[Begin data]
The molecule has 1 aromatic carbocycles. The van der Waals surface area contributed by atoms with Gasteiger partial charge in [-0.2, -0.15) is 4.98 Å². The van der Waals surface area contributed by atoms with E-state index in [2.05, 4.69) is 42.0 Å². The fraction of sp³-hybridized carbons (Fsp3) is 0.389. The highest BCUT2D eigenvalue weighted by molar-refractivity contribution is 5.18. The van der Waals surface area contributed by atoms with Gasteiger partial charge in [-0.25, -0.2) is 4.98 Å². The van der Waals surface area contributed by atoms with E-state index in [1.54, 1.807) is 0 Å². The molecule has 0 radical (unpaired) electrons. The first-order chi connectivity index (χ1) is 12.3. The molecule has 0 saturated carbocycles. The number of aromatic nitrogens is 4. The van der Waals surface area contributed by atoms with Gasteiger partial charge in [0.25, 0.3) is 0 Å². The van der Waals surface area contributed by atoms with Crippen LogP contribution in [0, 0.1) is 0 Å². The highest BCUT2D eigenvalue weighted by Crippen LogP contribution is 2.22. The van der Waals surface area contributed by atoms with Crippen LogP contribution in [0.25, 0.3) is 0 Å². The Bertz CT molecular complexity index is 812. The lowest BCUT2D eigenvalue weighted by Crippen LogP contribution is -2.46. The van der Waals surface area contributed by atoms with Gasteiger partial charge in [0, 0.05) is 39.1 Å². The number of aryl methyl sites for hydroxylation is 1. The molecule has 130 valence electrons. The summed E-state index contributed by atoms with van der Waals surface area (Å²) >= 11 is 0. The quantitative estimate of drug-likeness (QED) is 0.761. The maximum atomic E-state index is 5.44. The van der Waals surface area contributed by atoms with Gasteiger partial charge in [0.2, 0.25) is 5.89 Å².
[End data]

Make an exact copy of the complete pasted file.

The molecule has 1 aromatic carbocycles. The van der Waals surface area contributed by atoms with Gasteiger partial charge in [-0.2, -0.15) is 4.98 Å². The van der Waals surface area contributed by atoms with E-state index in [2.05, 4.69) is 42.0 Å². The fraction of sp³-hybridized carbons (Fsp3) is 0.389. The highest BCUT2D eigenvalue weighted by molar-refractivity contribution is 5.18. The van der Waals surface area contributed by atoms with Gasteiger partial charge in [-0.25, -0.2) is 4.98 Å². The van der Waals surface area contributed by atoms with E-state index in [1.54, 1.807) is 0 Å². The molecule has 0 radical (unpaired) electrons. The first-order chi connectivity index (χ1) is 12.3. The molecule has 0 saturated carbocycles. The number of aromatic nitrogens is 4. The van der Waals surface area contributed by atoms with Gasteiger partial charge in [0.25, 0.3) is 0 Å². The van der Waals surface area contributed by atoms with Crippen LogP contribution in [0, 0.1) is 0 Å². The highest BCUT2D eigenvalue weighted by Crippen LogP contribution is 2.22. The van der Waals surface area contributed by atoms with Crippen LogP contribution in [0.25, 0.3) is 0 Å². The Bertz CT molecular complexity index is 812. The lowest BCUT2D eigenvalue weighted by Crippen LogP contribution is -2.46. The van der Waals surface area contributed by atoms with Gasteiger partial charge in [0, 0.05) is 39.1 Å². The number of aryl methyl sites for hydroxylation is 1. The molecule has 130 valence electrons. The summed E-state index contributed by atoms with van der Waals surface area (Å²) >= 11 is 0. The quantitative estimate of drug-likeness (QED) is 0.761. The maximum atomic E-state index is 5.44. The van der Waals surface area contributed by atoms with Gasteiger partial charge in [0.2, 0.25) is 5.89 Å².